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Knock Against My Heart

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Review for: Knock Against My Heart At the Unicorn Theatre on Wednesday 15th October 2008 This hour-long play, written by Oladipo Agboluaje and developed by Theatre Centre in collaboration with the highly acclaimed Brazilian theatre company Nos de Morro, is set in the favelas of Rio de Janeiro. Rio de Janeiro is the base for this company, so the play was partly spoken in Portuguese with English translation. Having been told this beforehand, I expected it to be mainly in English but with Shakespearian language as the writer made known that play storyline was drawn form The Tempest. The Unicorn Theatre isn't a very big theatre in terms of size and mainly aims their plays at a younger audience so I thought the storyline would be simple to understand with likable characters and audience interaction. With inspiration from Shakespeare's play The Tempest, Knock Against My Heart focuses on many poignant issues such as betrayal, passion, revenge and just. It also explores power, freedom and manipulation. It tells the story of a dominant father, Prospero who is hungry for power of the land's irrigation system but is also father to the innocent Miranda. The mysterious Caliban, who control's the town's water source, is battling with Prospero for freedom of himself and his people, yet successfully seduces Miranda, much to her fathers dislike. Meanwhile Prospero's brother, Antonio provides comical entertainment with a secret motive. ...read more.


This gave us the impression that he was an animal, a panther to be specific, so more symbolism was used here. Most of these journeys took place in the night so this suggested that he was sneaking around trying to be quiet. This suggests that he is cunning because he tries so hard to be quiet and not to wake Prospero and Antonio. Panthers do these actions when preparing to attack their prey. By De Paula copying this, he made the audience feel as though he was spying on Miranda, as if she were his prey. Other actions, such as back flips, forward rolls and leaping across the stage, also contributing in creating the panther side to Caliban. I like the way in which De Paula's emotion during the play was very varied. He changed from to another clearly and effectively by his change of facial expressions and change in gestures and movements. When Caliban was content, he would smile and move quite slow and gently. His tone of voice was calmer and he didn't use his hands to enhance what he was saying and his emotion. I liked the continual way Caliban would point his finger at Prospero and raise his voice. This let the audience know that he was angry and frustrated with Prospero and wanted his attention. His voice change told us that Caliban had a short temper and made us fearful of him when he came up close to the audience. ...read more.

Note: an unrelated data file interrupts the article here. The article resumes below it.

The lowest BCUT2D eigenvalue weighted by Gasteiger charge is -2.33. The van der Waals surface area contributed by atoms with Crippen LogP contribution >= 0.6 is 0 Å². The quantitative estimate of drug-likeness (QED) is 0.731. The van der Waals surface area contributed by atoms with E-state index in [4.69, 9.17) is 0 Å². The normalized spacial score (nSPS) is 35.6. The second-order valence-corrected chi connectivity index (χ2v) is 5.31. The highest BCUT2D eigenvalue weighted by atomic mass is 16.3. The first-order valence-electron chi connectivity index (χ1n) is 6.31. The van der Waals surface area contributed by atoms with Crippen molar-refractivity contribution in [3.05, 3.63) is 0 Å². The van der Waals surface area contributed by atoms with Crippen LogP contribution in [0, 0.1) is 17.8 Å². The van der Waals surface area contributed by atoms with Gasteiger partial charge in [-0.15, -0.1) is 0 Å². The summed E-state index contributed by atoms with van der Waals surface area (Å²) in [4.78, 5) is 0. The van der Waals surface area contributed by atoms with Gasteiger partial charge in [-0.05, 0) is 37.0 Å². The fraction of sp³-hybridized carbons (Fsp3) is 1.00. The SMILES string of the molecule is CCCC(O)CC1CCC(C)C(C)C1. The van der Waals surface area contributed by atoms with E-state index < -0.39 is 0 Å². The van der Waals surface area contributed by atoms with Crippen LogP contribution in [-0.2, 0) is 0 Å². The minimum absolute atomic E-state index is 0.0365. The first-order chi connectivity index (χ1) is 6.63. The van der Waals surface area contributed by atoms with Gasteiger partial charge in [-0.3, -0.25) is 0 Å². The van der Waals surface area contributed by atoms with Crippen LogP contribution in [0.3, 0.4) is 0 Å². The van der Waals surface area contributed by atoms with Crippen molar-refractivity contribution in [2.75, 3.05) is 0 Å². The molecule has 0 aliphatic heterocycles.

Whitehorse generally kept a good connection between her and other characters, because not only did the rapport between her and De Paula work well, the rapport between her and Santinho seemed real too. The audience could see that Miranda and Prospero were daughter and father and Whitehorse acted this well. The way in which she spoke to her father was very childish for a daughter as old as she was portrayed. This suggested that she still wanted her father to treat her as a child at home but wanted a little more freedom outside. Although parents and children often disagree, I feel that Whitehorse didn't play the role of an upset teenager as well as her other emotions. She just resided to her bedroom weeping and then suddenly started begging Antonio to let her out. I feel that the way in which she did this was very cunning and totally out of character. I did like the way in which Whitehorse moved on stage when she was a dove. She began to move very awkward and jerkily as she was just getting to grips. However her face was serious and she was determined to master the gracefulness of a dove. As the play went on, Whitehorse grew more graceful and I think this was symbolised by the tree next to Miranda's bedroom. In the end she performs the role of a dove very easily and dreamily by her at moving faster pace and in a larger space. Silence for under-water then noise for above. ...read more.

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